I would not be fair if I tell lies about her. Aisha, although not that well-light and intelligent, she so much liked her studies, and wished to further it. Unless you interact, one would just say she, above everything, wanted to be married off and discontinue the studies. She didn’t. Besides, Aisha was very beautiful, friendly, respecting and obedient. She loved everyone, especially her family members. This reminds me of the day they sat for Hausa language exam during the West African Examination Council (WAEC), 2010/2011 session. When composing an article on an unforgettable moment in one’s life; she so sombrely and nostalgically wrote a beautiful story on how she parted with her younger sister, Zainab who had died a couple of years earlier. When asked why such a touchy topic, she told me that that was what she could never, ever forget. Oh, Allah! Today I do write the same for you, dear Aisha.

May Allah avenge the death of every innocents massacred in this way by either the Boko Haram or the JTF members, amin. May the Almighty Allah forgive all your sins and admit you into Al-Jannatul Firdaus! May He give your parents, brothers and sisters, friends and well-wishers and all the fortitude to bear your ever-lasting, ever-vacuous absence. Adieu Aisha!

Popular posts from this blog

(81): Kannywood Movie Review: There’s a Way

Production:    Jammaje Productions
Producer:       Abba El-Mustapha Director:         Falalu A. Dorayi Year:              2016 Cast:              Nuhu  Abdullahi, Hajara Jalingo, Abba El-Mustapha, Zainab Booth,Sani Mu’azu, Umar Malumfashi and others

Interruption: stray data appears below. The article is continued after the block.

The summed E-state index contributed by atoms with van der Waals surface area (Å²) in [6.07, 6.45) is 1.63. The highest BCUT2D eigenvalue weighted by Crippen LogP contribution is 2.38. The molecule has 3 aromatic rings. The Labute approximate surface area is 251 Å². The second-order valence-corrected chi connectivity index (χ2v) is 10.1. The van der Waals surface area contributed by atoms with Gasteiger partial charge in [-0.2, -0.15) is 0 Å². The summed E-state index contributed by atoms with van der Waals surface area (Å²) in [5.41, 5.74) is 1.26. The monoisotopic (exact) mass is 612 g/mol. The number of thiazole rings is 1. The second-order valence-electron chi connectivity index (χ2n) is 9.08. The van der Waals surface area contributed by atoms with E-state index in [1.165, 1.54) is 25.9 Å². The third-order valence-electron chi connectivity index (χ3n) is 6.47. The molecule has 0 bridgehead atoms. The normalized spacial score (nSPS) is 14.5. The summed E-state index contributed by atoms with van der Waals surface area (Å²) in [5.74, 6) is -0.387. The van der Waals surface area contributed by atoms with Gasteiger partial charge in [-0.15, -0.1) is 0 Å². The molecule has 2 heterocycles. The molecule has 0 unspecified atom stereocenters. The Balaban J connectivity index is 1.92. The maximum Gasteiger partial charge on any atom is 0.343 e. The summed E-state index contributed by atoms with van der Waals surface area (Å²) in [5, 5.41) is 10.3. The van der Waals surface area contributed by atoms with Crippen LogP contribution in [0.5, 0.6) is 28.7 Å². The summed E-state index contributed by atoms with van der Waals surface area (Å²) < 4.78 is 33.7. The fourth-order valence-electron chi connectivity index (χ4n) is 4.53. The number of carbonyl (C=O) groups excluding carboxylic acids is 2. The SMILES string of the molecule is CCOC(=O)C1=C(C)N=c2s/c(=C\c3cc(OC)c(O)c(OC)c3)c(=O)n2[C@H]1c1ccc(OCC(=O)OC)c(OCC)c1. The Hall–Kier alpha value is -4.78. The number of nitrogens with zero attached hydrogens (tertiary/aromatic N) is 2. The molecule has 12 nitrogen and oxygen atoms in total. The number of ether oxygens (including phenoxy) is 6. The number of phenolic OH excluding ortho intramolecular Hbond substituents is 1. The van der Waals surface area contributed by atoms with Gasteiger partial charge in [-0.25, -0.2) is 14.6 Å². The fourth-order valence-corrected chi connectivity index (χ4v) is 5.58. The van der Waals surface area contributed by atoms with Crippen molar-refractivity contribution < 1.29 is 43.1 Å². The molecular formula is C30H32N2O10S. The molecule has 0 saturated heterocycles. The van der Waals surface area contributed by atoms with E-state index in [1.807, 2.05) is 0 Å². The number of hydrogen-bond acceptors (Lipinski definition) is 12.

God bless the dichotomy between the rich and the poor, or as the socialists call it: the gap between the lower, the bourgeoisies and the upper classes. If it did not exist, the arts would, perhaps, have to invent one for stories to have conflict, upon which many films, novels, dramas, etc rely to intrigue us. This has been the trend since the Victorian Age, or before, with Jane Austen’s Pride and Prejudice, Charles Dickens’ Oliver Twist down to Femi Osofisan’s Marxist-influenced plays, and so on and so forth. Class consciousness is sadly here to stay with us.
Hausa film industry is equally not short of films based on this global theme. There’s a Way is just another addition to that archive, though in a new style: its language is no longer the ‘l…

(76): Girl-Child as ‘Endangered’ Human in our Society

Muhsin Ibrahim muhsin2008@gmail.com
“Muhsin”, Shamsiyya (not a real name) called my attention. I answered, and listened. “Come and marry me”, She finished, retorting my allegation that she was still unmarried not because she lacks suitors, but for her being too choosy. It was later that I pondered on our lengthy conversation and realized that I was wrong. Many men are afraid of successful women like her. She is from a wealthy family, has two degrees and works with an international organization. She also confided to me that she could not stretch the cultural perception and norms to seriously ask anyone to marry her. She would rather continue to wait for Allah’s choice. I was left in a daze.
I came back home, sat down and ruminated over our chit-chat. I then recalled Dr. Muhammad Tahar Adamu aka Baba Impossible’s lecture back in our freshman year in the university. He one-day spent many minutes of his period admonishing the ladies in the class on relationship and marriage issues. He was u…